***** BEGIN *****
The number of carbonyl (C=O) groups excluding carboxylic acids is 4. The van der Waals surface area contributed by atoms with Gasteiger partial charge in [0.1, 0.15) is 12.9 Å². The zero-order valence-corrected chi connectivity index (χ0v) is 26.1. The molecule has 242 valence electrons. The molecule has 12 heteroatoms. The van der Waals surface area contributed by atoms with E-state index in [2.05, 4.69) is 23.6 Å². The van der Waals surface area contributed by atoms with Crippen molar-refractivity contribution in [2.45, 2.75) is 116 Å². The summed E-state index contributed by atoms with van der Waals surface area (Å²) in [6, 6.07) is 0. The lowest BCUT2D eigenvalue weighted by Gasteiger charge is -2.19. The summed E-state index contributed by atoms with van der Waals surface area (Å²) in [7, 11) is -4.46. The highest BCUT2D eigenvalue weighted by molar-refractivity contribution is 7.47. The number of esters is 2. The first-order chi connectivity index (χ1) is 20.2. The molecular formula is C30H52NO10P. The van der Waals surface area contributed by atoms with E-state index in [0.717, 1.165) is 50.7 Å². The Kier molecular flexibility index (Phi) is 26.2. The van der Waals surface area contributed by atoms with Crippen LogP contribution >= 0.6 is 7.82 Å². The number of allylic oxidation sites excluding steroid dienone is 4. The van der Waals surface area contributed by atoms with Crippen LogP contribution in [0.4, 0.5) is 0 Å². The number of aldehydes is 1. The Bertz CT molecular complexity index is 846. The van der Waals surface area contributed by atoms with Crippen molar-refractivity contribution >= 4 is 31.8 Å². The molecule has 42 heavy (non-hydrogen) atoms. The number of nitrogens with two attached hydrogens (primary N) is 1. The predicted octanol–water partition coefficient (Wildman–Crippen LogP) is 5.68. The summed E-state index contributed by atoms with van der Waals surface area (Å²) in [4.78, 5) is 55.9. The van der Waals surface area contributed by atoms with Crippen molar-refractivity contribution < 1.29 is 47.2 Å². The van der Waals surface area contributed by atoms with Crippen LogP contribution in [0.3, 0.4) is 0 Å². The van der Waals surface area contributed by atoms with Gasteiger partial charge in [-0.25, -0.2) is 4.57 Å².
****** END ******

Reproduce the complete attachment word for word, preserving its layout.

The number of carbonyl (C=O) groups excluding carboxylic acids is 4. The van der Waals surface area contributed by atoms with Gasteiger partial charge in [0.1, 0.15) is 12.9 Å². The zero-order valence-corrected chi connectivity index (χ0v) is 26.1. The molecule has 242 valence electrons. The molecule has 12 heteroatoms. The van der Waals surface area contributed by atoms with E-state index in [2.05, 4.69) is 23.6 Å². The van der Waals surface area contributed by atoms with Crippen molar-refractivity contribution in [2.45, 2.75) is 116 Å². The summed E-state index contributed by atoms with van der Waals surface area (Å²) in [6, 6.07) is 0. The lowest BCUT2D eigenvalue weighted by Gasteiger charge is -2.19. The summed E-state index contributed by atoms with van der Waals surface area (Å²) in [7, 11) is -4.46. The highest BCUT2D eigenvalue weighted by molar-refractivity contribution is 7.47. The number of esters is 2. The first-order chi connectivity index (χ1) is 20.2. The molecular formula is C30H52NO10P. The van der Waals surface area contributed by atoms with E-state index in [0.717, 1.165) is 50.7 Å². The Kier molecular flexibility index (Phi) is 26.2. The van der Waals surface area contributed by atoms with Crippen LogP contribution >= 0.6 is 7.82 Å². The number of allylic oxidation sites excluding steroid dienone is 4. The van der Waals surface area contributed by atoms with Crippen LogP contribution in [0.4, 0.5) is 0 Å². The number of aldehydes is 1. The Bertz CT molecular complexity index is 846. The van der Waals surface area contributed by atoms with Crippen molar-refractivity contribution >= 4 is 31.8 Å². The molecule has 42 heavy (non-hydrogen) atoms. The number of nitrogens with two attached hydrogens (primary N) is 1. The predicted octanol–water partition coefficient (Wildman–Crippen LogP) is 5.68. The summed E-state index contributed by atoms with van der Waals surface area (Å²) in [4.78, 5) is 55.9. The van der Waals surface area contributed by atoms with Crippen molar-refractivity contribution < 1.29 is 47.2 Å². The van der Waals surface area contributed by atoms with Crippen LogP contribution in [0.3, 0.4) is 0 Å². The van der Waals surface area contributed by atoms with Gasteiger partial charge in [-0.25, -0.2) is 4.57 Å².